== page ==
Eurotrack: what are Europeans willing to do and support to combat climate change?

Jemma ConnerResearch Manager
April 22, 2022, 10:01 AM GMT+0

The theme for Earth Day in 2022 is ‘Invest in our Planet’, but the latest YouGov Eurotrack data suggests that while there is significant public support across seven European countries for economic action on climate change, this support is limited to policies that would have small personal impacts rather than the substantial policy changes needed to tackle climate change.

As previous YouGov research has shown in the UK, while people are willing to make small changes that would not significantly impact their lifestyle, they are as yet unwilling to make the bigger kind of changes that may be necessary to turn the tide on climate change.

Plants and trees

Many people are open to creating green space in their home, with around seven in ten saying they would either be willing to do this, or already do, in all countries. Britons are particularly green-fingered, with 31% saying they already do this, although it is not clear whether this is motivated by climate change or something else.

There is also substantial support for a more formal programme of planting more trees, ranging from 82% in Sweden to 93% in Spain.

Plastic consumption

Another area where willingness and policy support do align is single-use plastic. Spaniards are the most willing, with 61% saying they would be willing to never buy products made from single-use plastic, this figure drops to 48% amongst Danes but is still significantly higher than the proportion who would be unwilling to do this.

Although Danes are the least willing to take this action themselves, 69% would support government-led action on this, while 83% of Spaniards would also back this policy.

Dietary changes

Around a third of Britons, Danes and Swedes (33-34%) would be willing to limit the amount of meat and dairy products they eat to two or three meals a week, whereas just 10-13% would be willing to cut these products out of their diets completely. Spaniards and Italians are more open to this change, with 44% saying they would be willing to limit their diets in this way, and 17% in both countries saying they would cut these products completely.

The level of support for legislating in this area varies across the 7 European countries polled – 50% of Italians would support a policy limiting the amount of meat and dairy products that can be bought in a week, compared to just 23% of Brits.

Driving and transport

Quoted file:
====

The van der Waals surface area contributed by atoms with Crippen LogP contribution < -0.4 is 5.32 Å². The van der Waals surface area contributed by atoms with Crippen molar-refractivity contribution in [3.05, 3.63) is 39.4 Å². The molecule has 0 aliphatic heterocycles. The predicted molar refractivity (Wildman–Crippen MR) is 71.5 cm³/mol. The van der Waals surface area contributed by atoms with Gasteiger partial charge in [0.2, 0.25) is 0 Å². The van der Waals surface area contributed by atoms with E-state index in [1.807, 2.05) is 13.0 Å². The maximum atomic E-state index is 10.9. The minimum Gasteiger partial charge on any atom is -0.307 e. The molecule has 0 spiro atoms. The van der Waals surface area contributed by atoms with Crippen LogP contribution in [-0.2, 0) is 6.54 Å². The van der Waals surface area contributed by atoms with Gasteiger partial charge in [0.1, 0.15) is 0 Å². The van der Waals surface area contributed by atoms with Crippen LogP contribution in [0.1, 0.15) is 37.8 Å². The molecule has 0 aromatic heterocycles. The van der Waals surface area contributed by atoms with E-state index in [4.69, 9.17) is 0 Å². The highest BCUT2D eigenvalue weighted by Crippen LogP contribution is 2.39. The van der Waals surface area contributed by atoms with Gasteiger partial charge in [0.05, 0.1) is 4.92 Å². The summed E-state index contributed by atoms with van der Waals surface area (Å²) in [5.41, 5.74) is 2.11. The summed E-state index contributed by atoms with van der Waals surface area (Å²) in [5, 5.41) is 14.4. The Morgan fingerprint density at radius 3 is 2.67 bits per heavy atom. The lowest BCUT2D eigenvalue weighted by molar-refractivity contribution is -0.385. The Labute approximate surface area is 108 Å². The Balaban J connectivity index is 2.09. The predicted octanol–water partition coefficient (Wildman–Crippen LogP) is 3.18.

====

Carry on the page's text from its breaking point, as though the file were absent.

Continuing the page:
Driving is another significant contributor to carbon emissions, and again, the steps people are willing to take to reduce these emissions directly correlates to the impact it would have on their lives. While at least three in ten Europeans would be willing to switch to an electric car, rising to 51% and 55% respectively in Spain and Italy, far fewer people in Britain, Denmark, Sweden, Spain and Italy would be willing to swap to walking, cycling or using public transport rather than driving.

The picture is slightly different in France and Germany, where more people would be willing to take the more extreme step of substituting driving completely than would be willing to switch to an electric car. The gap is particularly large in France, with 41% saying they would be willing to take the more extreme step, 10 points higher than the number who would be willing to switch to a more environmentally-friendly mode of transport.

It does appear that these two countries have a slightly different culture of walking, cycling or using public transport compared to the other countries polled, as the proportion that say they already do this is much higher than in the other countries – 25% of French adults, and 27% of Germans say they already walk, cycle or use public transport instead of driving, compared to 13-16% elsewhere.

This is one area that governments are looking to legislate in the near future, but it is not popular with the European public. When asked about a policy of banning the production and sale of petrol and diesel cars, only in Spain and Italy does the proportion of supporters outweigh opponents, with 50% of Spaniards, and 46% of Italians, supporting such a policy. The French and Germans are less sure, with just 28% and 27% respectively saying they would support this idea.

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